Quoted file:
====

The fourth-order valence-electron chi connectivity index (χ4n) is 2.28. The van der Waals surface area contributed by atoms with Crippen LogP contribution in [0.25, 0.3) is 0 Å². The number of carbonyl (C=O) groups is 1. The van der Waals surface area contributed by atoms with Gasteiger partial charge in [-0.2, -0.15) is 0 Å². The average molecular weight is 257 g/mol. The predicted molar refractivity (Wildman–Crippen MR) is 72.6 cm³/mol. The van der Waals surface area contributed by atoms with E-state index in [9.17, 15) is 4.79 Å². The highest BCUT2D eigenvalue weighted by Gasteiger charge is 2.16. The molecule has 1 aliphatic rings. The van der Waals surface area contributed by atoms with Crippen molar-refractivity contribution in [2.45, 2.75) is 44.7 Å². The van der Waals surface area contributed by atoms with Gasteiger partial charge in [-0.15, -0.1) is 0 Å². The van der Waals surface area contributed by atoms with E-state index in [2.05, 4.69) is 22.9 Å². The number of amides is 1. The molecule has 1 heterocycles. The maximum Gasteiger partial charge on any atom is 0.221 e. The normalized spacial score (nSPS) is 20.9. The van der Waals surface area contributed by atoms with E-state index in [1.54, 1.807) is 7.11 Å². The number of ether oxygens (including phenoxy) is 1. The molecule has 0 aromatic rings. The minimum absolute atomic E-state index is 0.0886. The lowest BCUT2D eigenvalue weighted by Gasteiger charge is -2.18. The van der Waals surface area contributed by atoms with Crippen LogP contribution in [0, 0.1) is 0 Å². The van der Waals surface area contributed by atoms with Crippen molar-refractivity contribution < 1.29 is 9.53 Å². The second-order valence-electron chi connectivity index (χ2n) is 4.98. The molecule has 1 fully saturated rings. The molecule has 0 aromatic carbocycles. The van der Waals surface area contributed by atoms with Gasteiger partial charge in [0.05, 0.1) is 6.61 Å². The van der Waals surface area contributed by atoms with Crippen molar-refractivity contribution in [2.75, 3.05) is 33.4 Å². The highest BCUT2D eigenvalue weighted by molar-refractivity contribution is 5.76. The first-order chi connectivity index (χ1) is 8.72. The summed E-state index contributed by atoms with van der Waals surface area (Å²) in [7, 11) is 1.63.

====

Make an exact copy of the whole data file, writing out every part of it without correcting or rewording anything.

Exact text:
The fourth-order valence-electron chi connectivity index (χ4n) is 2.28. The van der Waals surface area contributed by atoms with Crippen LogP contribution in [0.25, 0.3) is 0 Å². The number of carbonyl (C=O) groups is 1. The van der Waals surface area contributed by atoms with Gasteiger partial charge in [-0.2, -0.15) is 0 Å². The average molecular weight is 257 g/mol. The predicted molar refractivity (Wildman–Crippen MR) is 72.6 cm³/mol. The van der Waals surface area contributed by atoms with E-state index in [9.17, 15) is 4.79 Å². The highest BCUT2D eigenvalue weighted by Gasteiger charge is 2.16. The molecule has 1 aliphatic rings. The van der Waals surface area contributed by atoms with Crippen molar-refractivity contribution in [2.45, 2.75) is 44.7 Å². The van der Waals surface area contributed by atoms with Gasteiger partial charge in [-0.15, -0.1) is 0 Å². The van der Waals surface area contributed by atoms with E-state index in [2.05, 4.69) is 22.9 Å². The number of amides is 1. The molecule has 1 heterocycles. The maximum Gasteiger partial charge on any atom is 0.221 e. The normalized spacial score (nSPS) is 20.9. The van der Waals surface area contributed by atoms with E-state index in [1.54, 1.807) is 7.11 Å². The number of ether oxygens (including phenoxy) is 1. The molecule has 0 aromatic rings. The minimum absolute atomic E-state index is 0.0886. The lowest BCUT2D eigenvalue weighted by Gasteiger charge is -2.18. The van der Waals surface area contributed by atoms with Crippen LogP contribution in [0, 0.1) is 0 Å². The van der Waals surface area contributed by atoms with Crippen molar-refractivity contribution < 1.29 is 9.53 Å². The second-order valence-electron chi connectivity index (χ2n) is 4.98. The molecule has 1 fully saturated rings. The molecule has 0 aromatic carbocycles. The van der Waals surface area contributed by atoms with Gasteiger partial charge in [0.05, 0.1) is 6.61 Å². The van der Waals surface area contributed by atoms with Crippen molar-refractivity contribution in [2.75, 3.05) is 33.4 Å². The highest BCUT2D eigenvalue weighted by molar-refractivity contribution is 5.76. The first-order chi connectivity index (χ1) is 8.72. The summed E-state index contributed by atoms with van der Waals surface area (Å²) in [7, 11) is 1.63.